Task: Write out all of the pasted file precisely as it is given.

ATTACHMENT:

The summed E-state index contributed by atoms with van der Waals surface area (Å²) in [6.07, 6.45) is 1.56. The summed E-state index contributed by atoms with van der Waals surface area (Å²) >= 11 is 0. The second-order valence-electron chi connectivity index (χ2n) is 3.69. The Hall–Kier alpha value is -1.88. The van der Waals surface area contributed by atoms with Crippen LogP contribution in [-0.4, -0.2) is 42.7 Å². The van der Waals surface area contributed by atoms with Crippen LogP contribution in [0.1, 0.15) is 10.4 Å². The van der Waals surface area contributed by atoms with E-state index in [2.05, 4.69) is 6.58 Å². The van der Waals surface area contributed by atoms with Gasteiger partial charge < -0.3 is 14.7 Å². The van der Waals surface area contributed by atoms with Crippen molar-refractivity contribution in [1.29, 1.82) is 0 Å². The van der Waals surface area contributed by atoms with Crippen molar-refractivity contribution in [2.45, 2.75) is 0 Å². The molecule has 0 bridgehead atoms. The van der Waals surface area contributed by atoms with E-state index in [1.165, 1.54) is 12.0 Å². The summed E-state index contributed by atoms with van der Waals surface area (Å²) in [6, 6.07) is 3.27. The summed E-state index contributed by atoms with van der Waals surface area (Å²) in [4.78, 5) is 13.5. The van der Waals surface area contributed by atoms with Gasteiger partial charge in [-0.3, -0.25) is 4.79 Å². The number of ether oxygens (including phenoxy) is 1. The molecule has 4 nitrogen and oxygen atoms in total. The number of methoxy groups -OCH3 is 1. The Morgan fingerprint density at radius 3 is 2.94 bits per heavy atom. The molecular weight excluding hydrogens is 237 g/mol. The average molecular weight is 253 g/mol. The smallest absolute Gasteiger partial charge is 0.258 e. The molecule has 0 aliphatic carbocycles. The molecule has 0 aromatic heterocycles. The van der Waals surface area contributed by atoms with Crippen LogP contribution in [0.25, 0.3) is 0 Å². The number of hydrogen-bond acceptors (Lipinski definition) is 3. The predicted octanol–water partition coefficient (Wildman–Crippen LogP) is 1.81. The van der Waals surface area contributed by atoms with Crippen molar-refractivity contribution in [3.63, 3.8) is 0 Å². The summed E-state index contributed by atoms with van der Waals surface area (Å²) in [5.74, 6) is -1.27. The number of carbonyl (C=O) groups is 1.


The summed E-state index contributed by atoms with van der Waals surface area (Å²) in [6.07, 6.45) is 1.56. The summed E-state index contributed by atoms with van der Waals surface area (Å²) >= 11 is 0. The second-order valence-electron chi connectivity index (χ2n) is 3.69. The Hall–Kier alpha value is -1.88. The van der Waals surface area contributed by atoms with Crippen LogP contribution in [-0.4, -0.2) is 42.7 Å². The van der Waals surface area contributed by atoms with Crippen LogP contribution in [0.1, 0.15) is 10.4 Å². The van der Waals surface area contributed by atoms with E-state index in [2.05, 4.69) is 6.58 Å². The van der Waals surface area contributed by atoms with Gasteiger partial charge < -0.3 is 14.7 Å². The van der Waals surface area contributed by atoms with Crippen molar-refractivity contribution in [1.29, 1.82) is 0 Å². The van der Waals surface area contributed by atoms with Crippen molar-refractivity contribution in [2.45, 2.75) is 0 Å². The molecule has 0 bridgehead atoms. The van der Waals surface area contributed by atoms with E-state index in [1.165, 1.54) is 12.0 Å². The summed E-state index contributed by atoms with van der Waals surface area (Å²) in [6, 6.07) is 3.27. The summed E-state index contributed by atoms with van der Waals surface area (Å²) in [4.78, 5) is 13.5. The van der Waals surface area contributed by atoms with Gasteiger partial charge in [-0.3, -0.25) is 4.79 Å². The number of ether oxygens (including phenoxy) is 1. The molecule has 4 nitrogen and oxygen atoms in total. The number of methoxy groups -OCH3 is 1. The Morgan fingerprint density at radius 3 is 2.94 bits per heavy atom. The molecular weight excluding hydrogens is 237 g/mol. The average molecular weight is 253 g/mol. The smallest absolute Gasteiger partial charge is 0.258 e. The molecule has 0 aliphatic carbocycles. The molecule has 0 aromatic heterocycles. The van der Waals surface area contributed by atoms with Crippen LogP contribution in [0.25, 0.3) is 0 Å². The number of hydrogen-bond acceptors (Lipinski definition) is 3. The predicted octanol–water partition coefficient (Wildman–Crippen LogP) is 1.81. The van der Waals surface area contributed by atoms with Crippen molar-refractivity contribution in [3.63, 3.8) is 0 Å². The summed E-state index contributed by atoms with van der Waals surface area (Å²) in [5.74, 6) is -1.27. The number of carbonyl (C=O) groups is 1.